A.J. Green – Well, hello! Three seasons in and Green is already one of the NFL’s premier wide receivers, with back-to-back near-100 catch seasons to back up his case. He’s established himself as Andy Dalton’s go-to man and hasn’t disappointed.

Two 11 touchdown seasons to his name and almost 4,000 receiving yards in just three seasons.

Antonio Brown – Quietly one of the most productive receivers in the NFL last season, Brown and Green stand alone in their own tier atop the division when it comes to receivers.

Brown amassed 110 catches and nearly 1,500 yards in his fourth NFL season, and at just 25 years old, it’s hard not to think he’ll get even better.


Offensive Tackle

Joe Thomas/Eugene Monroe – We’ll keep it short and to the point here. There are only two above average offensive tackles in the division, and Thomas and Monroe are both in the upper tier of left tackles in the NFL.


Offensive Guard

Marshal Yanda – He had a down year for Marshal Yanda standards last season, but overall he was still one of the best guards in the division. Offseason shoulder surgery slowed down his 2013 season, but it’s a safe bet to say Yanda will return to pre-2013 form this year.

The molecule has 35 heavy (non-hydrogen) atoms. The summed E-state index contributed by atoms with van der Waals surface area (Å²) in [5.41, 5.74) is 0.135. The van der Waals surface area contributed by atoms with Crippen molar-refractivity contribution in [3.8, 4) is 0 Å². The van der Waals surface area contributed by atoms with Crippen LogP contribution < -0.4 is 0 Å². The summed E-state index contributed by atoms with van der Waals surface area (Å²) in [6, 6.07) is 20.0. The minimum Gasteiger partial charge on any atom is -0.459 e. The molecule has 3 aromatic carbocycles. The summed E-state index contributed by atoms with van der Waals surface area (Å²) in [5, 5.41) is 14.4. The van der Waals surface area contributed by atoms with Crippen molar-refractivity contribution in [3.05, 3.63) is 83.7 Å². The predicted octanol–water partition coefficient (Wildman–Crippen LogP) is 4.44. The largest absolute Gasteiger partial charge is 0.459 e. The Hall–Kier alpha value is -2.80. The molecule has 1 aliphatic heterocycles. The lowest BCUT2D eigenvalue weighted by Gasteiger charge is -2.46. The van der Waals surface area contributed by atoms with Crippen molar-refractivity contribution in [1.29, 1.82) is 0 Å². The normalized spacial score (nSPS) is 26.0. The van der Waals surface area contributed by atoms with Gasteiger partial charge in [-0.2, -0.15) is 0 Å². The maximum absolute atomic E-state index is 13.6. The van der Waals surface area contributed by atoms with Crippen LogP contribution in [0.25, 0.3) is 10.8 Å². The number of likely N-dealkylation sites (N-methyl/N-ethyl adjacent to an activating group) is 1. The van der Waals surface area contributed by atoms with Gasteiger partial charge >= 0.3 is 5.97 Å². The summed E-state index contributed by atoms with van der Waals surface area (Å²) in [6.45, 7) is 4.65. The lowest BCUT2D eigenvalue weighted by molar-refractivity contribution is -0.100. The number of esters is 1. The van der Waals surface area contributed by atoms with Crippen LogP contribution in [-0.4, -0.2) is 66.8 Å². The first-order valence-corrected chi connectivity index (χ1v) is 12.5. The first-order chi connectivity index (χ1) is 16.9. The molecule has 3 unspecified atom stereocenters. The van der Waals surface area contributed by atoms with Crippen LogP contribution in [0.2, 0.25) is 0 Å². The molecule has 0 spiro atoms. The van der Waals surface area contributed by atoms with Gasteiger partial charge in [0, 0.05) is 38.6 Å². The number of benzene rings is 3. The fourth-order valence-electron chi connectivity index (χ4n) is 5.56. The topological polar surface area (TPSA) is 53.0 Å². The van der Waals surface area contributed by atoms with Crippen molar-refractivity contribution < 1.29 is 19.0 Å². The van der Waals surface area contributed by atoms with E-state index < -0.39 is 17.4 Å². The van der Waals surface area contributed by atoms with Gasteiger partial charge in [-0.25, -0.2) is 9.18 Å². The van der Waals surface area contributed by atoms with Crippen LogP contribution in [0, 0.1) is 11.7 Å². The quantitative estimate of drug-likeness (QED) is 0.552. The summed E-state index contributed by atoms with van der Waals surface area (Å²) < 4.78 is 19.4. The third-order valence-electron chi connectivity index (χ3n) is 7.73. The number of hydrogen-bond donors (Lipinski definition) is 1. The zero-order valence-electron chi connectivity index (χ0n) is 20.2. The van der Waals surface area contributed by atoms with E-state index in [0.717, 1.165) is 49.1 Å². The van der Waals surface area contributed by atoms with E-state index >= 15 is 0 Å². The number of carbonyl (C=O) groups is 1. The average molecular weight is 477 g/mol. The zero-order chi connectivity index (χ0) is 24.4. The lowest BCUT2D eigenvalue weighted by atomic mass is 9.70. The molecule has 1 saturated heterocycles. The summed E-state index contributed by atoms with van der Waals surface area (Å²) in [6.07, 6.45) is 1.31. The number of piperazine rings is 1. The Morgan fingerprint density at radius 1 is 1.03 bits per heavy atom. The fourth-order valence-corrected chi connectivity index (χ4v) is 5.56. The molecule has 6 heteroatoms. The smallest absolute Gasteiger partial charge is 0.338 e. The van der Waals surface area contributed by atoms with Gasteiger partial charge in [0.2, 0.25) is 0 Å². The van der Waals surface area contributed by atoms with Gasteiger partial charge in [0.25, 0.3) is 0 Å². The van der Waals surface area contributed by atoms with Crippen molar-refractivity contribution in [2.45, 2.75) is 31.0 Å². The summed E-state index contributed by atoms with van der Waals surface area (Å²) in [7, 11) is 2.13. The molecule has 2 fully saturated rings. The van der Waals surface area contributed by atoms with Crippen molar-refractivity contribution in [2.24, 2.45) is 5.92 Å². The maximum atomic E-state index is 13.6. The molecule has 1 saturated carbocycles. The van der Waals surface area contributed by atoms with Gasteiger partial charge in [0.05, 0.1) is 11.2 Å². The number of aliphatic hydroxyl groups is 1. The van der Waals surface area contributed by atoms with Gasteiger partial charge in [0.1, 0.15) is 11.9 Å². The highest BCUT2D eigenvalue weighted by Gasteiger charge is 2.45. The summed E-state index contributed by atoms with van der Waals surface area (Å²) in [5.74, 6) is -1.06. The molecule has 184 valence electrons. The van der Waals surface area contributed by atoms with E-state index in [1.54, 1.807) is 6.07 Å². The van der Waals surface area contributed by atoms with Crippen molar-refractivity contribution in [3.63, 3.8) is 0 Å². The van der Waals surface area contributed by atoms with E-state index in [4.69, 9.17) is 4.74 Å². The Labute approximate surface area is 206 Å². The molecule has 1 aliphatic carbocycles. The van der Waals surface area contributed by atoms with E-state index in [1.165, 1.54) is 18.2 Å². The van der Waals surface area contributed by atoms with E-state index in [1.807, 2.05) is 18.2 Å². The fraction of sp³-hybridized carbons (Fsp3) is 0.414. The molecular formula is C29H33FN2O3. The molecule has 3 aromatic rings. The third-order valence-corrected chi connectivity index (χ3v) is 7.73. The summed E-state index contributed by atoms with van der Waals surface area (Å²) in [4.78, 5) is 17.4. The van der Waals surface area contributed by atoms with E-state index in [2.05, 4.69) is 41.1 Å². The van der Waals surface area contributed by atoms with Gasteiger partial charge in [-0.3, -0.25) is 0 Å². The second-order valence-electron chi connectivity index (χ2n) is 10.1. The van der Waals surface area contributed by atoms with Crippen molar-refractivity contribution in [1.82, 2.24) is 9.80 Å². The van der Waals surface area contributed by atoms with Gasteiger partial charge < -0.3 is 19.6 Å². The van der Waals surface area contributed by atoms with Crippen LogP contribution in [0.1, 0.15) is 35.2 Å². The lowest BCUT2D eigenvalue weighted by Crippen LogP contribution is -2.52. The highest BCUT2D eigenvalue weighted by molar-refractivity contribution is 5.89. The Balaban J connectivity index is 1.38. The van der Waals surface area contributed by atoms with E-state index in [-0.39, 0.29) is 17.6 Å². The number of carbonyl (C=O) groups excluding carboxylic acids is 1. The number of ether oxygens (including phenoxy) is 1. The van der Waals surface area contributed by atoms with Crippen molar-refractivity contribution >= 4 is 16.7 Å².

David DeCastro – For a few years Yanda was in a class of his own when it came to AFC North guards, and DeCastro may be the next one to carry the torch.

His rookie year was halted by an early-season knee injury, but in 2013, DeCastro displayed the qualities that made him a top offensive line prospect in the 2012 NFL draft.



Alex Mack – Year in and year out Mack is in a class of his own as the AFC North’s premier center, and is consistently in discussion among the NFL’s top players at the position.

Mack returned to the Browns on a five-year deal this offseason and will continue to be the anchor of Cleveland’s interior offensive line.